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Student or Recent Grad? Don't Forget Tax Credits, Deductions

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By Christopher Coble, Esq. on March 10, 2015 12:04 PM

If you're a student or recent graduate, are there any tax credits or deductions you should know about?

Even for the college-educated set, the maze of IRS tax rules, credits, and deductions can seem way too complicated. Nobody should have to figure it out by themselves.

With taxes due in a little over a month for most taxpayers (unless you get an extension), here are two tax credits and one deduction that may pay off for students and/or recent graduates:

American Opportunity Credit

The American Opportunity tax credit allows students to claim up to a $2,500 credit for expenses paid for higher education. This credit can be claimed for the first four years of post-secondary education. Eligible expenses include tuition and fees, and expenses paid for course-related books, supplies and equipment.

The credit is calculated as 100 percent of the first $2,000 of expenses, plus 25 percent of the next $2,000.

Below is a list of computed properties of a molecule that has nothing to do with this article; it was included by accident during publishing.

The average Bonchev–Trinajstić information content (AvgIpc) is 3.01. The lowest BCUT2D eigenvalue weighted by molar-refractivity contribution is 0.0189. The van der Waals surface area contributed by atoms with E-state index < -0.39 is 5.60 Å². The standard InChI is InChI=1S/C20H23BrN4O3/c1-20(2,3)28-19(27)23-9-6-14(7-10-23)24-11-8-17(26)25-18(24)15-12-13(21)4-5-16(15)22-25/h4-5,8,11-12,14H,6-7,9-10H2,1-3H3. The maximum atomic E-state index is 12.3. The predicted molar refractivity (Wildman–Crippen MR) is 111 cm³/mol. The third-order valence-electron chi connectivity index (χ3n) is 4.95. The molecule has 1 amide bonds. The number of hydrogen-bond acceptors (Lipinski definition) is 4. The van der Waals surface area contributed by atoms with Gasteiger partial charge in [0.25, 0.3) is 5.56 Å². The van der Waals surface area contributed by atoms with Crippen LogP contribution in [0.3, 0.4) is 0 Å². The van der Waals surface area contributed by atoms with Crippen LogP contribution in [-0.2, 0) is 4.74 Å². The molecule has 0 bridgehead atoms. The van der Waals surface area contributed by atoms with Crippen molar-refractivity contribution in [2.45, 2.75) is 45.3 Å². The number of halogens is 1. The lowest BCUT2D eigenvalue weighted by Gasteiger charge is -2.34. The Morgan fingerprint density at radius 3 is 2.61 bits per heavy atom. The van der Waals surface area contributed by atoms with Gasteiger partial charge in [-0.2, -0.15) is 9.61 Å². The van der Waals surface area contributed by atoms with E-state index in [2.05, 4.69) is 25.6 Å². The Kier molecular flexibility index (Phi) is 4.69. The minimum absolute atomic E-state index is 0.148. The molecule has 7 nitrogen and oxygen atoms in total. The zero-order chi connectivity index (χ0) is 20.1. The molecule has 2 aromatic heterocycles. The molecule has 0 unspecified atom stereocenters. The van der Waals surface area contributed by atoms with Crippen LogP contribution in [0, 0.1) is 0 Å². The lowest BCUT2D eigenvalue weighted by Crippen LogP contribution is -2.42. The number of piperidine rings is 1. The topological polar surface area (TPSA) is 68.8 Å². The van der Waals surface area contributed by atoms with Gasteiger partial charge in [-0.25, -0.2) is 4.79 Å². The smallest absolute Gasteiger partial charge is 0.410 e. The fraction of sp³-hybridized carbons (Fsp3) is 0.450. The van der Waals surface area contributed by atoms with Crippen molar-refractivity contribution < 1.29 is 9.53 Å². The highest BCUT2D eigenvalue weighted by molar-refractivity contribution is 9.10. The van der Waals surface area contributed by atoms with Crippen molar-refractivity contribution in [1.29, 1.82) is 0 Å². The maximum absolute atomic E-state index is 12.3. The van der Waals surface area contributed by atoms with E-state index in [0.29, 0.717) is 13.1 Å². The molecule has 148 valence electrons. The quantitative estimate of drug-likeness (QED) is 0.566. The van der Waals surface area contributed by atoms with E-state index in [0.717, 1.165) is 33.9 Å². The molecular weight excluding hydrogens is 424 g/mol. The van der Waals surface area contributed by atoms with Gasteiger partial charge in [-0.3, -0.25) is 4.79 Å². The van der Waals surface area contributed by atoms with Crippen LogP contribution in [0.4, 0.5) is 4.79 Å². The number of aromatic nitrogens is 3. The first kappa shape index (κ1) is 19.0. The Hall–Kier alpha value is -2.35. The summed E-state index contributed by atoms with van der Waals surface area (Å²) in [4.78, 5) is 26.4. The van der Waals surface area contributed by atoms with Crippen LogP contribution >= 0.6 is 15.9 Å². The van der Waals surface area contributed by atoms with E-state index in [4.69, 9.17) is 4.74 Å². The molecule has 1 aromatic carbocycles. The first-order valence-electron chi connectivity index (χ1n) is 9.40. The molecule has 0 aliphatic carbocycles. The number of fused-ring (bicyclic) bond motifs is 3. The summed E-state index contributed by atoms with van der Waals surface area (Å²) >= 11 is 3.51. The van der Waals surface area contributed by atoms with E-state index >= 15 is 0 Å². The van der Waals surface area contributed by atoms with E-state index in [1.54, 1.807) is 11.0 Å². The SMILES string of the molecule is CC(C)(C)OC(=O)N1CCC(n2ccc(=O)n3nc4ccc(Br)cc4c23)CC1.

To be eligible for the credit, you must be a student enrolled at least half-time in a program leading toward a degree or certificate, and have not yet completed four years of post-secondary education. Your modified adjusted gross income (MAGI) must be $80,000 or less to claim a full credit.

Lifetime Learning Credit

If you have already completed four years of higher education, but are still enrolled in a higher education program, you may be eligible for the Lifetime Learning credit.

The Lifetime Learning credit applies to tuition and fees. If eligible, you can claim 20 percent of the first $10,000 of expenses, for a maximum credit of $2,000.

To be eligible for this credit, you need not be pursuing a degree but must be enrolled in at least one post-secondary course. To claim a full credit, your income must be $52,000 or less.

Student Loan Interest Deduction

If you are no longer enrolled in school, there may still be an education-related tax deduction for you. While interest payments are usually not deductible, you may be able to deduct student loan interest from your income.

This deduction allows you to deduct up to $2,500 of interest payments. You are eligible for this deduction if you paid interest on a qualified student loan last year, and your modified adjusted gross income was less than $80,000.

A qualified student loan is one used solely to pay for education expenses, including tuition and fees, room and board, and supplies.

While these are only three of the many tax credits and deductions allowed by the IRS, an experienced tax attorney may be able to help you determine what other credits and deductions you may qualify for.

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